Indiana University SPEA Edward J. Bloustein School of Planning and Public Policy University of Pennsylvania AIR American University

Roundtable: Threats to the Financial Security of Retirees
(Poverty and Income Policy)

Thursday, November 12, 2015: 3:30 PM-5:00 PM
Orchid B (Hyatt Regency Miami)

*Names in bold indicate Presenter

Roundtable Organizers:  Karen Smith, The Urban Institute
Moderators:  Kenneth Couch, University of Connecticut
Speakers:  Karen Smith, The Urban Institute, Teresa Ghilarducci, The New School and Stephen Rose, Urban Institute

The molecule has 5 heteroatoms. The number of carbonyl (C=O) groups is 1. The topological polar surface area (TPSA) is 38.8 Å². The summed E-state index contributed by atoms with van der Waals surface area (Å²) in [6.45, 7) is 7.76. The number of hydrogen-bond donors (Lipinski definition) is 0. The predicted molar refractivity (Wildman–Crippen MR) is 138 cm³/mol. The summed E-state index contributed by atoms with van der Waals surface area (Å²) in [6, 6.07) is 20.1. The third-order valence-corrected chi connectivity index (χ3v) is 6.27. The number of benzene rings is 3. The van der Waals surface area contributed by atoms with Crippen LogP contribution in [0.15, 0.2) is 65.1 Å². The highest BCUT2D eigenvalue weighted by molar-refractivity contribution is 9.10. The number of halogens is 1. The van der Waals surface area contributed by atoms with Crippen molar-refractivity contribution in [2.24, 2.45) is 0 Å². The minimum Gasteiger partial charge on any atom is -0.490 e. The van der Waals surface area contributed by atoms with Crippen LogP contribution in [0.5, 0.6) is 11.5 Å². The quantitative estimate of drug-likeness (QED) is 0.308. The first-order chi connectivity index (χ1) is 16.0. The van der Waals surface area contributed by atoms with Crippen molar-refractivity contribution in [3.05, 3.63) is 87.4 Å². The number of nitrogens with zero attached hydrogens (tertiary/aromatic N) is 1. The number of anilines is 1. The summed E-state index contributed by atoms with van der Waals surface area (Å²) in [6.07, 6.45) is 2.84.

Ongoing social, economic, demographic, and policy changes are transforming the way Americans prepare for retirement and raising concern about the economic well-being of future retirees. One of the most important trends has been the shift away from traditional employer-sponsored pension plans to 401(k)-type plans. Instead of guaranteed pensions based on years of service and final salary, retirement benefits from 401(k) plans depend on how much employees set aside from their paycheck each period and how well their investments perform. These do-it-yourself retirement plans can generate substantial retirement income only if workers choose to make significant contributions to their accounts, invest the funds prudently, resist the temptation to dip into their accounts before they retire, and manage their funds wisely after they retire. The evidence suggests that for most Americans 401(k) plans have fallen short so far. Other changes create additional challenges. The recent increase in Social Security’s full retirement age effectively cut payments to all new beneficiaries. More cuts may be needed to improve the system’s long-run finances. As people live longer, their retirement savings must last longer. Yet, wages for the majority of male workers have stagnated over the past few decades, leaving fewer financial resources that can be set aside for retirement. Unusually low interest rates have depressed investment returns for those who do save, and the prolonged housing slump has reduced home values, the largest asset held by most retirees. Many older people who lost their jobs during the recession are still out of work, destroying their ability to save for retirement and forcing many to dip into their savings much earlier than expected. And sharp swings in the stock market have added to the uncertainty surrounding retirement security. These developments have left many Americans unsure about whether they will be able to enjoy a comfortable retirement. Another set of trends, however, paint a rosier picture of the long-term prospects for retirement security. Women are now working and earning more than in earlier generations, partly offsetting men’s declining labor market fortunes. Women’s higher earnings boost family incomes and enable women to amass Social Security credits and 401(k) accounts in their own names. Because Social Security benefits are partly tied to the growth in average earnings across the workforce, strong wage growth among the nation’s top earners has boosted Social Security payments to beneficiaries at all income levels, despite the sluggish earnings growth among low and moderate-wage workers. Americans now in their fifties and sixties are better educated than ever and healthier than in the previous generation. As a result, many older people are working longer, earning more over their careers, and saving more for retirement. And many Baby Boomers benefited from the run-up in housing values and the stock market during the 1990s and the late 1980s, so many still have substantial wealth despite the recent market setbacks. This roundtable bring together leading retirement experts to sort through the contradictory evidence and debate the retirement prospects of the baby boomers and later generations.
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